Pizza & Art

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I’m not much of a drinker – I have a glass of wine socially, maybe, like, once a month (if that). I don’t really love the way it tastes and it gives me a headache afterwards so it’s not my “cup of tea”.  And for that matter, alcohol in general.

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I don’t eat bread or cheese.  I don’t like spicy foods or garlic….  For these obvious reasons and probably others of which I am not yet fully aware, I rarely date Italian men for very long periods of time, lol.  No wine, pasta, or pizza…no ice cream either.   Am just not an Italian foodie, or foodie in general.

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So what was I doing at a pizza-themed art show last night?

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Yeah – there was a pop-up art exhibition last night at Spark gallery on Fayette Street in Syracuse, New York.  Called The Passion of the Crust.

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A tenner got me in to see pizza paintings and sculptures.

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Many were painted on these pizza paddles.  I loved the concept!  It reminded me of a Project Runway fashion design challenge, only with artwork.

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This would be a great art lesson for my Studio in Art students (or at least a sketchbook homework assignment)!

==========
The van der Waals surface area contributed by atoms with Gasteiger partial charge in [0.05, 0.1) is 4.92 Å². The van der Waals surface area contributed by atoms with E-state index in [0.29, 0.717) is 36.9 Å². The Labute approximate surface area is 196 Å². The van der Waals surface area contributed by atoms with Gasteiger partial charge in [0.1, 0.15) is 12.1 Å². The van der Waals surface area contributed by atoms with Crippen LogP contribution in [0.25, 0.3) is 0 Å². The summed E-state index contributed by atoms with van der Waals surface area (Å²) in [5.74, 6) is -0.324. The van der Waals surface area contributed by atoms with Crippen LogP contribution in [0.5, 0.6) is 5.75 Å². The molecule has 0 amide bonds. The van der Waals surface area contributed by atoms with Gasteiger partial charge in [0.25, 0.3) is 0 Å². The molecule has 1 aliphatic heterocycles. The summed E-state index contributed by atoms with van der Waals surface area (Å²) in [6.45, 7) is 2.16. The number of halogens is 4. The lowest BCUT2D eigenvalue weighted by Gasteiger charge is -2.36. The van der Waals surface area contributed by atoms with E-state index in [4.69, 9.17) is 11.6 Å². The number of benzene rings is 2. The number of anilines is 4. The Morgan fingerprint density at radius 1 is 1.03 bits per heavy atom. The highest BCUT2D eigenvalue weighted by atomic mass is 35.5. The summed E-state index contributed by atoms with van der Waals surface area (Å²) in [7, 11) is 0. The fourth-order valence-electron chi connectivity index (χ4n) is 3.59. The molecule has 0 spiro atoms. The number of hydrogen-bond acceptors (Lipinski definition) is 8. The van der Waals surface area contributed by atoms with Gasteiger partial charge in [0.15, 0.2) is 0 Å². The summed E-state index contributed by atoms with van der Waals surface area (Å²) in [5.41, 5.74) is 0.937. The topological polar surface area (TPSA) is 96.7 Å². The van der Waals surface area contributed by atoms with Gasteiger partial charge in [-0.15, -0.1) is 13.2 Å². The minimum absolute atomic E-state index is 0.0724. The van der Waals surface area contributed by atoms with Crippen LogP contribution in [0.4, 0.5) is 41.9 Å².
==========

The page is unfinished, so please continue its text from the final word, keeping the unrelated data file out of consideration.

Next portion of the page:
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Some of the interpretations were kind of macabre…

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And some quite literal.

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Because it had been planned for the day after Christmas, many used religion to get their pizza messages across…

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It really was a great concept.  Dozens of artists sharing work on the walls in the gallery space.  Music and pizza slices available in the back room.

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A lot of the pieces had sold tickets on them, which was great, but unfortunately, there was no literature available as to making future purchases.  I guess that is the very nature of a one-night only event. It’s kind of like a happening of sorts and I commend these artists on making this event happen.  Syracuse has some really cool artsy people and part of what I am attempting to do with this blog is to make everyone aware of that.  To bring the art scene to the public in a way that the regular Joe can understand it, like it, buy it, live with it, love it, etc.

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The only person I knew there was Steve Nyland (above with the blue hair).  He is an artist and art curator who lives and works in Syracuse and in Utica, New York.  He said that many of these artists were from the Utica area.